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Not welcome: Thabiso Mahlape and Lauren Beukes on Eugene de Kock’s presence at the Sunday Times Literary Awards shortlist event

Anemari Jansen, Eugene de Kock, Annie Olivier
Anemari Jansen, Eugene de Kock, Annie Olivier at the Franchhoek Literary Festival


Eugene de KockEugene de Kock


Lauren Beukes and Thabiso Mahlape spoke to Books LIVE about Eugene de Kock’s presence at the Franschhoek Literary Festival this weekend.

Eugene de Kock: Assassin for the State, a biography by Anemari Jansen written with the full co-operation and consent of the former Vlakplaas commander, was longlisted for the Sunday Times Alan Paton Award in April, and De Kock was in attendance at the shortlist announcement on Saturday night.

More about the book.

De Kock, who was known as “Prime Evil” for his apartheid-era crimes, was spotted by Books LIVE at the French Connection restaurant on Saturday afternoon and also attended a panel discussion on Friday, as tweeted by Cover2Cover Books managing director Palesa Morudu:

According to Sunday Times editor Bongani Siqoko, De Kock was at the Sunday Times Literary Award event as a guest of the publisher of Anemari Jansen’s biography, not as a guest of the Sunday Times. “De Kock was not acknowledged in any way,” Siqoko says. “We only acknowledge the sponsors, authors and publishers at the Sunday Times Literary Awards events.”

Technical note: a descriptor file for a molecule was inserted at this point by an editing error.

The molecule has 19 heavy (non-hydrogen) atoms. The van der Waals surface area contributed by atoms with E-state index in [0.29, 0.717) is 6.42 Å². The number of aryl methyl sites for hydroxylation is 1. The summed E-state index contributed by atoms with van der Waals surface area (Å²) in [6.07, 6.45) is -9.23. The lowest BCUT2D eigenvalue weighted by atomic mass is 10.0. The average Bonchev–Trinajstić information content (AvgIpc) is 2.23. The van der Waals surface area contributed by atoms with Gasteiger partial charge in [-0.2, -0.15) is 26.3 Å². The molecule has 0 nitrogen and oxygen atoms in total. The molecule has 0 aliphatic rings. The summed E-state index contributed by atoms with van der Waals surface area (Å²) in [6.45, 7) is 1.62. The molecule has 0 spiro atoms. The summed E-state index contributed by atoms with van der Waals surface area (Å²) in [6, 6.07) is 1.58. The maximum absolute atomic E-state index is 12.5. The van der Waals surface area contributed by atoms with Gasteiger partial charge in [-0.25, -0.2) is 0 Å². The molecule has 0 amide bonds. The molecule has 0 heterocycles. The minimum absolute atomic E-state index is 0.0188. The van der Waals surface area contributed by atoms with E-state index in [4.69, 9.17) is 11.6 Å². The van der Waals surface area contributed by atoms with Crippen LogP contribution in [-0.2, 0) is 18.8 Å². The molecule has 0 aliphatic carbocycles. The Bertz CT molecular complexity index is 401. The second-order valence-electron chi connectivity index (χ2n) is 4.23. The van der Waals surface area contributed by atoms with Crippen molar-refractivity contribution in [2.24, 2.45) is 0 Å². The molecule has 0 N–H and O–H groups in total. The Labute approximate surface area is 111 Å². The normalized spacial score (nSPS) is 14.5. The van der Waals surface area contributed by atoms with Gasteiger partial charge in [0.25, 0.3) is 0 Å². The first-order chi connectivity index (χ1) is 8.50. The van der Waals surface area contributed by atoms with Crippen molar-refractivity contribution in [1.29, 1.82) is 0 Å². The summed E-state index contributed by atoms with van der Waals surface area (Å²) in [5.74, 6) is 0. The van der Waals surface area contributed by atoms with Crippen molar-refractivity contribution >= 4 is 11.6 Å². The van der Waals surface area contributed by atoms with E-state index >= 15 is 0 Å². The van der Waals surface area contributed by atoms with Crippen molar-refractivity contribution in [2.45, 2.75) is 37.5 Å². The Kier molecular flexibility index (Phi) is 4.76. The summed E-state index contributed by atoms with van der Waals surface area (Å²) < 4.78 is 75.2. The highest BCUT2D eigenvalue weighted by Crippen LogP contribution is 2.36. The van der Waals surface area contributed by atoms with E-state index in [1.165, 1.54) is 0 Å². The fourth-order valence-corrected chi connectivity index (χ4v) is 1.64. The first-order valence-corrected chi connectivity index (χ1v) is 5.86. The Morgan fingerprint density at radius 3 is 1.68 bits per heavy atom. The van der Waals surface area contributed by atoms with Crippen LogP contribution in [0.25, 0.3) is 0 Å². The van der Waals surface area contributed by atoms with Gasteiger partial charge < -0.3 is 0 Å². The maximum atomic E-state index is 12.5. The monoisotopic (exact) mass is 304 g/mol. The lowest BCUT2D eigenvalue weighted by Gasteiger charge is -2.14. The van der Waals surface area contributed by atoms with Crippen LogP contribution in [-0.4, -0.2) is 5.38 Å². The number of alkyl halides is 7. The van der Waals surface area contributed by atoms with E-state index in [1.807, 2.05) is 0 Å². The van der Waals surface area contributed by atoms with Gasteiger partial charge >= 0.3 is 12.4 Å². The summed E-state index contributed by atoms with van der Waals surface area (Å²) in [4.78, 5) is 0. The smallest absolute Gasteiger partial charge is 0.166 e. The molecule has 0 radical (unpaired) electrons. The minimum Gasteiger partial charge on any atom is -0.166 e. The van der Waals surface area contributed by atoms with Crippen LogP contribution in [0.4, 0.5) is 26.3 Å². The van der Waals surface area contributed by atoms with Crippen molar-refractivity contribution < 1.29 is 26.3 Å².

Author and journalist Jacques Steenkamp tweeted from the festival:

Internationally acclaimed author and former journalist Beukes, who asked De Kock to leave the shortlist event, says: “There were black writers and publishers who were visibly upset that he was there, some of whom were victims of his operation, who had lost family members. There was talk of staging a walk-out in protest and maybe we should have done that.

“But I was angry that the writers should have to leave an event celebrating them. I walked over to him standing by the stairs and asked if he was Eugene de Kock. I said, ‘It’s inappropriate that you are here. People are in tears that you are here and I think you should leave.’

“He said ‘Thank you for telling me’, and left.

“But this story is not about me. It’s about the black writers and publishers who were traumatised by having him there.

“Yes, we need forgiveness and yes, he’s served his time. We also need compassion and sensitivity about inviting him to a private party where there are people who have suffered terrible loss directly because of him.”

Beukes tweeted:

Mahlape, a publisher at Jacana Media and the head of its new division BlackBird Books, says she was shaken when she realised De Kock was present at the announcement.